The Self-Published Author and Marketing

It’s Monday morning and I’m beginning the day with coffee and blogging. I tap away on my little Linux-powered netbook and I squint at my cell phone as I use these tools to shape my social media presence. Facebook, Twitter, this blog and several profiles on some self-publishing forums constitute my marketing department. This is the life of a self-published author. The big publishing houses have dedicated staff for what I am doing on my own. I am in business for myself. The moment I made the decision to publish my novel, I entered into the business of publishing. This is a much different pursuit than writing.

Twitter is my newspaper ad. Facebook is my billboard. This blog is my magazine article. Media of the previous generation can be roughly analogized by these online tools. The difference between new and old media is the level of access and control available to the individual. I am both a consumer and producer of value on social networks. Call me late to the game, but I am realizing how much power these tools offer for simply the cost of an internet connection and a computing device. I can create and harvest massive amounts of data. The challenge now is to turn that data into information I can use to promote my book.

While access to the basic forms of these tools are offered free of charge, they are really massive pots of raw material sitting just inside the corporate door. Users of the social media can dip into that pot. We are exchanging data for access to these social networks and all participants can benefit. The thoughts we deposit into social media become marketable data to the companies that run these networks. The alchemy everyone is hoping for should turn that data into gold. This is what everyone is trying to do. My challenge is finding the right social media formula to promote my book.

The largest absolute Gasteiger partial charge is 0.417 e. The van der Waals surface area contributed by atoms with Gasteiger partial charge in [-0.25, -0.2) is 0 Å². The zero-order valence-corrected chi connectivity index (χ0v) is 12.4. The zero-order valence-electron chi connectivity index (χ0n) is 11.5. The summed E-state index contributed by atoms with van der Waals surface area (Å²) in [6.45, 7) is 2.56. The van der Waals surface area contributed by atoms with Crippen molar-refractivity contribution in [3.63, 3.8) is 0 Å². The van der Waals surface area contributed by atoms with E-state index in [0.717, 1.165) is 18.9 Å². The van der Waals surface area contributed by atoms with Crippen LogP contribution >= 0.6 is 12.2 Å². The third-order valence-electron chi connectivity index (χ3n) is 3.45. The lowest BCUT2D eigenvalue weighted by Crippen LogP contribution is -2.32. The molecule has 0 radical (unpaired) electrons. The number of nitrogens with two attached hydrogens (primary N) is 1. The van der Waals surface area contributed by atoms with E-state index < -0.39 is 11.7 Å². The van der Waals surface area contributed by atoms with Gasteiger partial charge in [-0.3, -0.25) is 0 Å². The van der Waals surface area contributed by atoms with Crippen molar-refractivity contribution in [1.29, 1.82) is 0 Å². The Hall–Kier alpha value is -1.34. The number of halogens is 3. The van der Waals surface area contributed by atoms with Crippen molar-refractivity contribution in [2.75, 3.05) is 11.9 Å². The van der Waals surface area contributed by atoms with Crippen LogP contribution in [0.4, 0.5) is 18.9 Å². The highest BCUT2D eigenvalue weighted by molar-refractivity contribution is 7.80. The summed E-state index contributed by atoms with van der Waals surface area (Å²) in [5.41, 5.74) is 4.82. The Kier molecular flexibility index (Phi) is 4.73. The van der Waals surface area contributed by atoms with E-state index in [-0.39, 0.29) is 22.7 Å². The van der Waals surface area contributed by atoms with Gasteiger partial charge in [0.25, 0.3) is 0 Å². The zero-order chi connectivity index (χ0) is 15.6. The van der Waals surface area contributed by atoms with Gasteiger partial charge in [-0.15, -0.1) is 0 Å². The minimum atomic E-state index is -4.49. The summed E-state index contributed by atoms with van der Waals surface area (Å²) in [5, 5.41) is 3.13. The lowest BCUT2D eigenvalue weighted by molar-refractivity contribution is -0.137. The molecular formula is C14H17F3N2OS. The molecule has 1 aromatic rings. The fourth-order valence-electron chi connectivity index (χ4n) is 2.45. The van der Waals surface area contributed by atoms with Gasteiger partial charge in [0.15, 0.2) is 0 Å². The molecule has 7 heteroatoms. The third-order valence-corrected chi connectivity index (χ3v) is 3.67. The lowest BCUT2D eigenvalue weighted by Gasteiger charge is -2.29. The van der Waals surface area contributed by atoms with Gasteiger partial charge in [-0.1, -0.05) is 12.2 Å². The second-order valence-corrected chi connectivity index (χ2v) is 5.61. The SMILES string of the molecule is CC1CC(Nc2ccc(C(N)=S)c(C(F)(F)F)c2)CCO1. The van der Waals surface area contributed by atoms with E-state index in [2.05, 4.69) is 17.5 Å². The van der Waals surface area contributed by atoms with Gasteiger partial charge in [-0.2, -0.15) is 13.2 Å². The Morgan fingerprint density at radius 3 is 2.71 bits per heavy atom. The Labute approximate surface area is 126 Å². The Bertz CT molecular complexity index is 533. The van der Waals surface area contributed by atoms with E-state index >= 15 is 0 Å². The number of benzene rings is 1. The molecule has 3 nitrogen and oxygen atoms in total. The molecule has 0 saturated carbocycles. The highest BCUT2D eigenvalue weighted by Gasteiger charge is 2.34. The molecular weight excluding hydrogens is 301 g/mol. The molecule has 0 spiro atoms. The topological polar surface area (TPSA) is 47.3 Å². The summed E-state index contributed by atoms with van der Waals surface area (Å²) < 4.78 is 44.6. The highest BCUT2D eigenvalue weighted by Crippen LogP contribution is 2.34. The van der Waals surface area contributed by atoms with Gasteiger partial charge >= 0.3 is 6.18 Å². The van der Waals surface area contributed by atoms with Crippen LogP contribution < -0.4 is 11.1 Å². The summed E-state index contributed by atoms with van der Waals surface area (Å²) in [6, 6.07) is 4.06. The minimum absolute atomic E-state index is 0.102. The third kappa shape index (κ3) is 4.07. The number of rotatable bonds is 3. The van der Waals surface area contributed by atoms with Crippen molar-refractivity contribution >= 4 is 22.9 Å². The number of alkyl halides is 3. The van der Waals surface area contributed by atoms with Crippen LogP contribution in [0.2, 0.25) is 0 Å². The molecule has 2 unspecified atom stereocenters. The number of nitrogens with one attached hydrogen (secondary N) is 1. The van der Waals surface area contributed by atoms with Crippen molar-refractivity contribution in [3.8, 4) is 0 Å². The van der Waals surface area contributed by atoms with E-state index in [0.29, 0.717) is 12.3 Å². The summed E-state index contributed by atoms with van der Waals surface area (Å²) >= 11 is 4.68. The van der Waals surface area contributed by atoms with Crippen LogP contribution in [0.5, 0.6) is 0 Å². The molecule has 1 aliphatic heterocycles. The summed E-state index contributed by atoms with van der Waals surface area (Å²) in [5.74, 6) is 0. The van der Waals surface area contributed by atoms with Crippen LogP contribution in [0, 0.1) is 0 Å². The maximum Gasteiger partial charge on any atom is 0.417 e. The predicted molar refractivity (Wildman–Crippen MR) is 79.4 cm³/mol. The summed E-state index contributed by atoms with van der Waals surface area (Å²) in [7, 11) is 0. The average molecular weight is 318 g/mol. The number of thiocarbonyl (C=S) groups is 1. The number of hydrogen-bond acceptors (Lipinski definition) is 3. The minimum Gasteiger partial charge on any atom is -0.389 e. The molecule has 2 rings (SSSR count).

I’m just getting started with Facebook. To be forthcoming, I should confess that I left Facebook three years ago because I got tired of pictures of tanned legs at the beach, images of Thai meals, inane political arguments and general tripe. But now that I am going into business as a DIY publisher, Facebook makes much more sense. It is a tool to harvest attention. The value of Facebook and Twitter is derived from the information they provide. So, to channel Colbert; I am social media and so can you.

When my WordPress plugin makes a scheduled tweet, I can look at my Twitter feed to see how many impressions are made with that tweet. I can see how many responses there were and I can fire up TweetDeck to filter tweets by conversation. I can measure the attention I’m getting and take appropriate action. Now I have to figure out what the appropriate action should be. It is dawning on my that I may have to spend a bit of money to get thing started.

I could let all this happen organically. As I gain followers on Twitter, my tweets are noticed more. This is happening slowly, and I can see my tweets are gradually gaining more impressions as the follower count grows. But why wait? I am uncertain whether or not there is an expiry date on the little bit of traction my book has gained in the three weeks since it hit the Amazon market. Rankings and ratings on Amazon matter. So my solution is to pay for the attention.

Quite a few other people have figured this all out before me. I will gratefully pay some of them to promote my book. Right now, I am breaking even. I am taking all the money earned from royalties and spending it on promotion. The next phase of this grand experiment is to attach my social media presence to others that are more developed. One of the primary goals of self-publishing is to bypass the gatekeepers. For better or worse, there are new gatekeepers.

I am an author because I wrote a book and published that book. My goal, which was once simply a dream, is to become a working author who makes a living from writing science fiction. The bridge from dream to goal involves marketing and promotion and this is a business. It is now up to me to learn how to use a vast array of social media tools to earn an audience. If this means spending a bit of money for placement on a blog or for a mention on a Facebook page, so be it.

The experiment continues. Stay tuned . . .